Judge cites ‘common sense,’ legal precedent in denying bid to dismiss counts in ComEd bribery probe

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A federal judge on Thursday denied a motion to dismiss key counts against a longtime confidant of ex-House Speaker Michael Madigan and three others charged in the ongoing ComEd bribery probe, saying “common sense” and legal precedent dictated that the charges outlined in the indictment were sufficient.

U.S. District Judge Harry Leinenweber’s 25-page ruling was widely expected, as higher courts in Illinois and elsewhere have consistently ruled that prosecutors do not need to allege an explicit quid pro quo to charge someone with trying to bribe a public official.

The judge also said it was “common sense” that the benefits the defendants allegedly intended to lavish on Madigan — which included do-nothing jobs given by Commonwealth Edison to a slew of Madigan loyalists — need not be paid directly to Madigan in order for them to be considered bribes.

“The fact that these incentives were laundered partially through jobs does not invalidate the indictment,” Leinenweber wrote in the opinion. “A company cannot use its payroll line on its accounting ledger to circumvent all government oversight of public corruption.”

The ruling paves the way for the bombshell case to get to trial in September. Charged are Michael McClain, a former state legislator and lobbyist who was part of Madigan’s inner circle; former ComEd CEO Anne Pramaggiore; former ComEd lobbyist John Hooker; and Jay Doherty, a consultant for the utility and one-time head of the City Club of Chicago.

A 50-page indictment filed in November 2020 alleged that beginning in 2011, McClain and the other defendants “arranged for various associates” of Madigan — including his political allies and campaign workers — to “obtain jobs, contracts and monetary payments” from ComEd even in instances where they did little or no actual work.

McClain and the other defendants also conspired to have ComEd hire a Madigan-favored law firm and lawyer, previously identified in public testimony as Victor Reyes of Reyes Kurson, and to accept into ComEd’s summer internship program a certain number of students who lived in Madigan’s 13th Ward, according to the charges.

Pramaggiore and McClain also allegedly took steps to have Juan Ochoa, the former head of the Metropolitan Pier and Exposition Authority of Chicago, appointed to ComEd’s board of directors at the request of Madigan and McClain, the indictment stated.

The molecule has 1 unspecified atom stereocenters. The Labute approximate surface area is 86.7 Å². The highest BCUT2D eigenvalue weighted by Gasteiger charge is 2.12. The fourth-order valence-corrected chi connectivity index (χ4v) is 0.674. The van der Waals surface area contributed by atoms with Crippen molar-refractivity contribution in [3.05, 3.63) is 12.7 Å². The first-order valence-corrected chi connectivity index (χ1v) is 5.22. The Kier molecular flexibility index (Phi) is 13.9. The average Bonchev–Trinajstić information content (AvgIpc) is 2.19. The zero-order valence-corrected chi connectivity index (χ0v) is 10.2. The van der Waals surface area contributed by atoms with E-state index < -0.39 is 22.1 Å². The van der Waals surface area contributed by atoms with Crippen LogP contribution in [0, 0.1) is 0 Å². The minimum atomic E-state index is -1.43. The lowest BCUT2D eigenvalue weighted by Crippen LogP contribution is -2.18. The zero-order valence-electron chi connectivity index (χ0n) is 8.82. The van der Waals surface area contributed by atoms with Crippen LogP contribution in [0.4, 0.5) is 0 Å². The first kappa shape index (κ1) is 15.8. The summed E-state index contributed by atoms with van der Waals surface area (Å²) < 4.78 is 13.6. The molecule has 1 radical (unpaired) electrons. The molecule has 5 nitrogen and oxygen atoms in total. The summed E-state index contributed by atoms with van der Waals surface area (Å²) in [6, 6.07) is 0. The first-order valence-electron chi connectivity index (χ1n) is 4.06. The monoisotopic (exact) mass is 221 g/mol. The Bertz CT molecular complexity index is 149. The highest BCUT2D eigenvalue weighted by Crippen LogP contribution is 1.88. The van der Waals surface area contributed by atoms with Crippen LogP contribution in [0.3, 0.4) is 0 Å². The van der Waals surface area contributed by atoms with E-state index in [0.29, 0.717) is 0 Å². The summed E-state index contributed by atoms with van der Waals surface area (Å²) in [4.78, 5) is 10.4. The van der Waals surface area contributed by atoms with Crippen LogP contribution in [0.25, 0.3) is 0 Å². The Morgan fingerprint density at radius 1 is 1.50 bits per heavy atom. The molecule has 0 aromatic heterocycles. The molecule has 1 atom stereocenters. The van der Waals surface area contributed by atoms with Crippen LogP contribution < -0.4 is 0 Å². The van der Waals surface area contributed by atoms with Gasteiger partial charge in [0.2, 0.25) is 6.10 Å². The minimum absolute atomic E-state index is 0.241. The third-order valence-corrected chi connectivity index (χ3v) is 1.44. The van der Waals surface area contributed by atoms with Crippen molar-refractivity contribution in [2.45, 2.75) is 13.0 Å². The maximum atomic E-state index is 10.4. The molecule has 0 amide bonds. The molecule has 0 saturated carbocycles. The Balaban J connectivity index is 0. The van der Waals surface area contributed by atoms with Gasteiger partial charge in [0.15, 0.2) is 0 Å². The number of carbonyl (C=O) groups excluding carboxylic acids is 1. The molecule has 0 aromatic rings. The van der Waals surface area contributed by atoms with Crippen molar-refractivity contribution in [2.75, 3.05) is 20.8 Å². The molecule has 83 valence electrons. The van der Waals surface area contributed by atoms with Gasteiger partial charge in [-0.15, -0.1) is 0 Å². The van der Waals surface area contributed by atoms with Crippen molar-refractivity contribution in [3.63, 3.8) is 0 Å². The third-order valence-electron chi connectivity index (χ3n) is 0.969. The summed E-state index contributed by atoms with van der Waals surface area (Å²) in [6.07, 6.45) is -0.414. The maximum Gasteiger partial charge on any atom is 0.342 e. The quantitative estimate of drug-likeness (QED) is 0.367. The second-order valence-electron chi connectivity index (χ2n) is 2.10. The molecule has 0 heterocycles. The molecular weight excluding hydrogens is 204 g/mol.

All four defendants have pleaded not guilty to the indictment. Another former ComEd executive, Fidel Marquez, pleaded guilty to bribery conspiracy last year and is cooperating with prosecutors in the probe.

Madigan, who stepped down from his role as speaker in January 2021 and later resigned his legislative seat, has not been charged in the case and has denied wrongdoing.

Leinenweber’s ruling on Thursday had been in the works since last summer, when lawyers for the defendants asked him to toss several of the key elements of the case, arguing that there was no quid pro quo agreement and that jobs, contracts and other payments to chosen Madigan political operatives constituted legal lobbying.

Assistant U.S. Attorney Amarjeet Bhachu wrote in response that the federal bribery law does not require a quid pro quo, and even if it did, the allegations in the indictment make clear that Madigan, identified only as Public Official A, was well aware of and benefited from the scheme.

Over an eight-year period, Bhachu wrote, ComEd provided at least $700,000 in benefits to key Madigan political operatives that “did not consist merely of lobbying” and proved to be an effective means to gain influence at the Illinois Capitol.

“The stream of benefits defendants conferred on Public Official A are alleged to have had the desired result—ComEd’s substantial legislative success in Springfield,” Bhachu wrote.

Leinenweber agreed, saying in his ruling that the clear language of the federal bribery statute doesn’t require proof that a public official intended to receive the benefit, “only that the person attempting to provide the illegal gratuity ‘corruptly gives, offers, or agrees to give’ a thing of value.”